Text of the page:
Czech Christian Democrats want to remove Holocaust doubter from vice-chair post in the lower house
The Czech Christian Democrats (KDU-ČSL) are calling for negotiations on removing the chair of the SPD party, Tomio Okamura, from his post as vice-chair of the Chamber of Deputies. Jan Bartošek, KDU-ČSL vice-chair, announced the move to the press today.
Bartošek said the party wants to get 40 MPs to sign off on including such an agenda item on the next session of the lower house when it reconvenes on 27 February. The Christian Democrats are bothered by Okamura's remarks about the Protectorate-era concentration camp at Lety u Písku and consider them to doubt the Holocaust.
"In practice it has been demonstrated that evil always wins when decent people stay quiet. We have decided we will not be silent about these remarks by the representatives of the SPD," Bartošek said.
"We are convinced that it is not possible for such a high constitutional office to be held by a person who says there was no concentration camp at Lety, that people did not die there, and that they were not tortured there," Bartošek said. He wants to reach out to MPs in all other parties seated in the legislature for their support for the motion to remove Okamura from office.
"I presume this matter is so essential that other MPs will join this motion. It is not possible to doubt the Holocaust," Bartošek said.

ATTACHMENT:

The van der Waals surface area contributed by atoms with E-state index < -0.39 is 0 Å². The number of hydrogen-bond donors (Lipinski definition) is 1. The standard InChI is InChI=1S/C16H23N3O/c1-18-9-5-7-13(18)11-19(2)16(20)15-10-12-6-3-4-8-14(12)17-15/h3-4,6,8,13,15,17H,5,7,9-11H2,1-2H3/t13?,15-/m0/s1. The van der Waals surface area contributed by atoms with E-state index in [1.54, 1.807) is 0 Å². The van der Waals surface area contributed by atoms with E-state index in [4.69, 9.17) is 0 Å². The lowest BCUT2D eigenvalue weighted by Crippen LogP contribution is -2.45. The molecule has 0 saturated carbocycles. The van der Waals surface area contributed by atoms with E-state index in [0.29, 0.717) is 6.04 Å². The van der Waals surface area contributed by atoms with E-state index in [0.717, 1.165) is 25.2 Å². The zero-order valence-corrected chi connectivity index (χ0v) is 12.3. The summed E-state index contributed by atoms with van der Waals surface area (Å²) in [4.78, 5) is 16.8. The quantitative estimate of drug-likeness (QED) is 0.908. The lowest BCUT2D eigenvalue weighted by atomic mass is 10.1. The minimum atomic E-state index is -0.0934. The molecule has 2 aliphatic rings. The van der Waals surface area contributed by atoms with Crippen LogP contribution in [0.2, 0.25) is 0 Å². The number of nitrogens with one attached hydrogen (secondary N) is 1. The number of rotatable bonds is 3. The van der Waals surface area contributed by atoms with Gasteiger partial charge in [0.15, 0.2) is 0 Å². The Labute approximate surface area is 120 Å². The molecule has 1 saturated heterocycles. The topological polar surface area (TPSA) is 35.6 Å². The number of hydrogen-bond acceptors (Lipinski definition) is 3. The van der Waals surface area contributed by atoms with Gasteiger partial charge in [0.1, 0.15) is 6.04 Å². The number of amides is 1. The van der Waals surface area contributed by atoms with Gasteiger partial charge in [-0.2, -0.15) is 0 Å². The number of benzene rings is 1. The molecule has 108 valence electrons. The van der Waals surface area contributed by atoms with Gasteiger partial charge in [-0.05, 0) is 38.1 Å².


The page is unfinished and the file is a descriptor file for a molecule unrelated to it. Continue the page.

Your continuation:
"It is important to us that high constitutional offices be held by people who honor freedom, human rights and democracy, and who do not distort historical facts," Bartošek said. "Human suffering makes no distinctions as to ethnicity, or religion, or who you interfere with in the political world."
"The situation arising here is beginning to remind us of the 1930s, when several groups of people were being targeted, and we perceive this as an absolutely essential danger to our democracy and to the security of the Czech Republic," Bartošek said. In his remarks last month, Okamura said the camp at Lety had not been fenced and that people had been free to come and go from it.
He then apologized for saying the camp had no fence but alleged that it had not been guarded most of the time and that people had enjoyed freedom of movement inside it. His remarks have been criticized by the Jewish Community of Prague and the Museum of Romani Culture as Holocaust denial.
Last week the Konexe civic association filed a report of a crime with the Czech Police identifying Okamura as the perpetrator. Bartošek has said that his party does not intend to file such a report.
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